Conversational Ecosystems

We can’t talk about talking to computers without chatting about messaging. Now that teenagers have taught us to txt, businesses are reframing SMS as a natural language platform for everything. To avoid being confused by claims that “intelligent assistants” can help us do anything, it’s worth exploring the taxonomy of conversational apps.

First, there are personal concierge services like Operator and Magic staffed by humans. They may be useful to folks with too much money. Second, there are chatbots like Poncho, Quartz, and Tay. They may be fun for folks with too much time. Third, there are hybrids like M powered by people plus artificial intelligence. They may make Facebook richer by shifting expressions of user intent from search to messaging.

These tools are intriguing, but they won’t replace traditional UIs. Many will use rich communication services (RCS) to import graphical user interfaces into the chat window. It’s often easier to select options from a menu than from a sentence. Mostly, chat will occupy a specialized niche in the wider conversational ecosystem.

For example, CourtBot is a brilliant project from Code for America that lets folks who receive traffic citations check the status of court dates and pay fines via SMS. But the bot is not a lone hero. The real story is a cross-channel customer journey that involves police officers, a piece of paper, the bot, a call center, a website, and the courthouse. User satisfaction is achieved when the parts fit together to create a whole ecosystem.

Deus Ex Machina

We humans are great at making a mess. I should know. As an information architect I spend my time making sense of co-created chaos. And I’ve learned that organization isn’t enough. A good information architecture engages people in conversation. Consider a search for pokémon on Amazon. The results show examples while the facets ask questions: are you looking for Toys & Games or Books or Movies? Choose Toys and Amazon asks if you want Puppets or Puzzles and whether Size or Price matters. To find what we need or to get things done, a website is a better conversationalist than any bot.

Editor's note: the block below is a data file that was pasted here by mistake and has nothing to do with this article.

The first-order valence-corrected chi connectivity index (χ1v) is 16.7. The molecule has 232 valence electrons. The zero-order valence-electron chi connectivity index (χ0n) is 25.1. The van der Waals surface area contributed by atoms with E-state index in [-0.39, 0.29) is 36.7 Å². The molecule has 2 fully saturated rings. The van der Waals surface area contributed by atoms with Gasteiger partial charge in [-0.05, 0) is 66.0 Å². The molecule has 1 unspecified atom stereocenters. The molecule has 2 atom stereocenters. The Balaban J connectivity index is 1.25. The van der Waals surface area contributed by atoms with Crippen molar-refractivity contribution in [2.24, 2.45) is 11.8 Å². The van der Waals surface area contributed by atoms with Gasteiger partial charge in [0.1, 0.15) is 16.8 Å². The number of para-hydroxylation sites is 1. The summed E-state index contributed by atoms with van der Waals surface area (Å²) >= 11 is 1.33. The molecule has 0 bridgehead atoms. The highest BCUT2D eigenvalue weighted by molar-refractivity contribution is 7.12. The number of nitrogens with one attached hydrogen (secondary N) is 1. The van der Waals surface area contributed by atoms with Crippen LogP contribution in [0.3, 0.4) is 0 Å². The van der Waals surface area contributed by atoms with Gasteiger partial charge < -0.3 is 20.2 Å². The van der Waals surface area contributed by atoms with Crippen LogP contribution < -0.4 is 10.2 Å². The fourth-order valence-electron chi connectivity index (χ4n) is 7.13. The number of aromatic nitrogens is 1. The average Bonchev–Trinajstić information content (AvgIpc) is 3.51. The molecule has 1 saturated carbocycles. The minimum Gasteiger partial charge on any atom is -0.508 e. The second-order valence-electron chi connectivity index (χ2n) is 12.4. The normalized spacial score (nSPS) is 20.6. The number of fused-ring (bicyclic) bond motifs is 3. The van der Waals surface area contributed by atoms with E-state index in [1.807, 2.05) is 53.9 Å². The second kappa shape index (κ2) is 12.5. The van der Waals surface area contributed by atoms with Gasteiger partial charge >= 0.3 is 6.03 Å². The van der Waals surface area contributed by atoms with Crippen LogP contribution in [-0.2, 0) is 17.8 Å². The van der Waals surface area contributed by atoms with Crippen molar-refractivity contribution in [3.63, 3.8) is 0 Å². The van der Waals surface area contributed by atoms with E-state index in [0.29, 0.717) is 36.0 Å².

Of course, a bigger story lurks behind the bots. Watson, DeepFace, self-driving cars, and the chatbots are all signs that deep learning is bringing an end to the AI winter. While I do believe cognifying is among the most disruptive forces shaping our future, I’m not holding my breath for the deux ex machina of superintelligence. Cognition and conversation are more complex, contextual, messy, and embodied than we may know.

So we must make sense of our own mess. That’s why AI needs IA. A weak grasp of natural language will only go so far. Alexa doesn’t understand meaning or context, so our “conversations” require organization, placemaking, and multimodal interaction. The textbots are just as limited. Messaging apps depend upon the structural design of cross-channel user experiences. Bots are but a part of the conversational ecosystem.

The bots are getting better, and some see Her and Ex Machina just around the corner. I’m skeptical. And happy. Instead of extinction, we get to wrangle with conversational information architectures in a colorful array of crossmodal, multisensory contexts. Of course, I could be wrong. The singularity might be near. What do you think, Alexa?

by Peter Morville